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UN: Nearly half of world’s migratory species in decline – Albany Democrat-Herald


WASHINGTON — Nearly half of the world’s migratory species are in decline, according to a new United Nations report released Monday.

Many songbirds, sea turtles, whales, sharks and other migratory animals move to different environments with changing seasons and are imperiled by habitat loss, illegal hunting and fishing, pollution and climate change.

About 44% of migratory species worldwide are declining in population, the report found. More than a fifth of the nearly 1,200 species monitored by the U.N. are threatened with extinction.







An elephant head wall trophy is on display April 23, 2018, at the Nesbitt Castle in Bulawayo, Zimbabwe. Nearly half of the world’s migratory species are in decline, a United Nations report said Monday.




“These are species that move around the globe. They move to feed and breed and also need stopover sites along the way,” said Kelly Malsch, lead author of the report released at a U.N. wildlife conference in Samarkand, Uzbekistan.

Habitat loss or other threats at any point in their journey can lead to dwindling populations.

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“Migration is essential for some species. If you cut the migration, you’re going to kill the species,” said Duke University ecologist Stuart Pimm, who was not involved in the report.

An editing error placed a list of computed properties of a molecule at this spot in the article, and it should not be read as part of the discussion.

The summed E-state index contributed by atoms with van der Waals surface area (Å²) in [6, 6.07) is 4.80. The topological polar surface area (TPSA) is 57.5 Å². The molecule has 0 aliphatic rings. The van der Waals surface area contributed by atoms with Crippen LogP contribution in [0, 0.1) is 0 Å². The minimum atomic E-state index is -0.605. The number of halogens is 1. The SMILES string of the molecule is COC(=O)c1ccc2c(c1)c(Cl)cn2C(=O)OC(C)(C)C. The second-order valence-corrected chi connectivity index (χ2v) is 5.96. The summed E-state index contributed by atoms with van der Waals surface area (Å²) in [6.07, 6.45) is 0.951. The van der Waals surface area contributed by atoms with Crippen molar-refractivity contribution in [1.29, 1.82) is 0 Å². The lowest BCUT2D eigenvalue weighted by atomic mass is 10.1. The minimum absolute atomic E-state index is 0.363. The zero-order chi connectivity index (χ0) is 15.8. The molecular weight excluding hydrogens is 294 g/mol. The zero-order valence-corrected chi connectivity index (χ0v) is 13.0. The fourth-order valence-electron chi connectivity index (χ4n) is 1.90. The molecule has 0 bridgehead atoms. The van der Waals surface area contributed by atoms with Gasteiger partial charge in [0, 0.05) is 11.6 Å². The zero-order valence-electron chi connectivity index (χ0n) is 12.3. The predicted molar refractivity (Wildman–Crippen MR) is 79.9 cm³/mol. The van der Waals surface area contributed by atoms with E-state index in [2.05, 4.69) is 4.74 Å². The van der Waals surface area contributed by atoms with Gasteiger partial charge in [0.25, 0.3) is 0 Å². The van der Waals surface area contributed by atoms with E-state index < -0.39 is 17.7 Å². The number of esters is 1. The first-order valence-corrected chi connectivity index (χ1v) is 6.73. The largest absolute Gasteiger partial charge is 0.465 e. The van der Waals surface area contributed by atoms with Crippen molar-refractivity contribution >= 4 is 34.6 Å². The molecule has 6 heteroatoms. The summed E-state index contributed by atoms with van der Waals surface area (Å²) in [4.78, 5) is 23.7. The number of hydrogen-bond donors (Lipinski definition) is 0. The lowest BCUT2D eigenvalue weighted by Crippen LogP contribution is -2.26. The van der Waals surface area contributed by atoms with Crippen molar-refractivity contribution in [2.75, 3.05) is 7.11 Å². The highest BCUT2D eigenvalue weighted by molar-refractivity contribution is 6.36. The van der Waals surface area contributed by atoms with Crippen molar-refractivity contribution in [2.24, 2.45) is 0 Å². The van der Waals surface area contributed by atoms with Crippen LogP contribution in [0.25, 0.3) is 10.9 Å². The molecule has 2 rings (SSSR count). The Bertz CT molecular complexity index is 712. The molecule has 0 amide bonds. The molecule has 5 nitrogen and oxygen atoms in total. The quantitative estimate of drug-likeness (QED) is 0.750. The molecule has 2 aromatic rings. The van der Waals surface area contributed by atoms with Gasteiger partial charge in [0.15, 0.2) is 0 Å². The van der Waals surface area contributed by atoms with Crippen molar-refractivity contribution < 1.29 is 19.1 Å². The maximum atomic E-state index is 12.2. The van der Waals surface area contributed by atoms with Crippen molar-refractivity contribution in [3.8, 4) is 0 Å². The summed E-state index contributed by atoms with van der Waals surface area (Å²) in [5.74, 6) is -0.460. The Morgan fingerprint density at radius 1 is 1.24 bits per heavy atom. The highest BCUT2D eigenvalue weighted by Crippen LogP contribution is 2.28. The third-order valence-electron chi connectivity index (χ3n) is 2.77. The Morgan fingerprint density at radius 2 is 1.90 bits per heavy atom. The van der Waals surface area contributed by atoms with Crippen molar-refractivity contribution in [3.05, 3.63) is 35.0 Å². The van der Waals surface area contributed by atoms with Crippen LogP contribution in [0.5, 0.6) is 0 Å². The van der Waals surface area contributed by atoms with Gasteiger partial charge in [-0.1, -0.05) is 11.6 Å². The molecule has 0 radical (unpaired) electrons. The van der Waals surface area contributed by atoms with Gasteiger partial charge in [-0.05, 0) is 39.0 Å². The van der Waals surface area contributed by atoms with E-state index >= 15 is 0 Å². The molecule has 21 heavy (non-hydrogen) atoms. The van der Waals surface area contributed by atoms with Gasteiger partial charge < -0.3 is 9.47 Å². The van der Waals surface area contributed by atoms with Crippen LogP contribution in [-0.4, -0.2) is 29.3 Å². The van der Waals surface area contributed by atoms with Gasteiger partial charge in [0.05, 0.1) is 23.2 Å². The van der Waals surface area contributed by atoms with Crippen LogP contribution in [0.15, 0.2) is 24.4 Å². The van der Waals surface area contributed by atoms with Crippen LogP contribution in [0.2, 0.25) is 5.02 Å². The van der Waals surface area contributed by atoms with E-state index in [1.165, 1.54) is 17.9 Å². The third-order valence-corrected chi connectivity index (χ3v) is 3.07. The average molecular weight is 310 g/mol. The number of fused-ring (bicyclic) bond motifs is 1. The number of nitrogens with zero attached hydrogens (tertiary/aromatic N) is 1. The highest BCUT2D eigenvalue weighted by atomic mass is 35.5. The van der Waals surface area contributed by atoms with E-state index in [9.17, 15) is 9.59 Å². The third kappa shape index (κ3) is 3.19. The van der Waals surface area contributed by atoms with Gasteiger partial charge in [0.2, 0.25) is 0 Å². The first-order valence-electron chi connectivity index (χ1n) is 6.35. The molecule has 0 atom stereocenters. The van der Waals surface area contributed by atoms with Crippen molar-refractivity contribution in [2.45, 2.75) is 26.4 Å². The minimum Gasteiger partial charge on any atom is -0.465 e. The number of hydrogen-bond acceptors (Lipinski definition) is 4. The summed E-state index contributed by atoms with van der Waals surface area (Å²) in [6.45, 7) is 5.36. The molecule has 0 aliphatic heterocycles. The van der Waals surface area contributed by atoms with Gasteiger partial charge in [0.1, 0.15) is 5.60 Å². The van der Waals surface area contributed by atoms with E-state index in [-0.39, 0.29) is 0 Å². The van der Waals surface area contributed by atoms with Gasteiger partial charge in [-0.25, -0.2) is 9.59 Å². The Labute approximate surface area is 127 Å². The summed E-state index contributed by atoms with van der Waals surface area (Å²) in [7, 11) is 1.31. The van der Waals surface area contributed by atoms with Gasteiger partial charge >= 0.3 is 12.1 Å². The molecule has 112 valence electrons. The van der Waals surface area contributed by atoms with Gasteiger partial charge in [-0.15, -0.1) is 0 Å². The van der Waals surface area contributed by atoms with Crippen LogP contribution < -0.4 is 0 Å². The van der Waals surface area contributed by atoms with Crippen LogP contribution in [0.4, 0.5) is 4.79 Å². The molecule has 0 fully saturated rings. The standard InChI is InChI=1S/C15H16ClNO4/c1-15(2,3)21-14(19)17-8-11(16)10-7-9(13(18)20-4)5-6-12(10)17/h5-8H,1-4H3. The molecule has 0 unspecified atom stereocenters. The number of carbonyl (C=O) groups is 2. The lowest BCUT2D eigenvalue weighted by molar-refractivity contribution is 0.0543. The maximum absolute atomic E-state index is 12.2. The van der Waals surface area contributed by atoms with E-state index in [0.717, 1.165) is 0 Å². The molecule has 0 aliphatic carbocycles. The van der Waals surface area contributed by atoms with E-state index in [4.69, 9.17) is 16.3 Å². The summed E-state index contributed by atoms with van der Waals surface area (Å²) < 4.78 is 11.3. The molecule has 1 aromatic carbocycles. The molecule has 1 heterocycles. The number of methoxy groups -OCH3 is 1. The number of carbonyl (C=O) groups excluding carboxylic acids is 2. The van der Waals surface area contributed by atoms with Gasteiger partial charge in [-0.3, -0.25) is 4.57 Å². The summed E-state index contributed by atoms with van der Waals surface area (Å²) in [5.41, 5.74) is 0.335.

The report relied on existing data, including information from the International Union for Conservation of Nature’s Red List, which tracks whether a species is endangered.







UN Migratory Species

A volunteer carries a green sea turtle after it was caught May 24 at a feeding site on Itaipu Beach in Niteroi, Brazil. Many migratory animals move to different environments with changing seasons and are imperiled by habitat loss, illegal hunting and fishing, pollution and climate change, the U.N. says.




Participants of the U.N. meeting plan to evaluate proposals for conservation measures and also whether to formally list several new species of concern.

“One country alone cannot save any of these species,” said Susan Lieberman, vice president for international policy at the nonprofit Wildlife Conservation Society.

At the meeting, eight governments from South America are expected to jointly propose adding two species of declining Amazon catfish to the U.N. treaty’s list of migratory species of concern, she said.

The Amazon River basin is world’s largest freshwater system. “If the Amazon is intact, the catfish will thrive — it’s about protecting the habitat,” Lieberman said.







UN Migratory Species

An entangled subadult humpback whale is freed of gear March 6, 2019, off Makena Beach, Hawaii. 




In 2022, governments pledged to protect 30% of the planet’s land and water resources for conservation at the U.N. Biodiversity Conference in Montreal, Canada.



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Ellis Wilder

Hey there! My name is Ellis Wilder, and I'm a student at the University of Calgary. When I'm not hitting the books, you can usually find me writing articles for sports and travel blogs. I've always had a passion for exploring new places and experiencing different cultures, so I love sharing my travel stories with others. Whether I'm hiking in the Rocky Mountains or exploring a new city, I always try to capture the essence of the places I visit in my writing. Thanks for stopping by, and I hope you enjoy reading my articles as much as I enjoy writing them!

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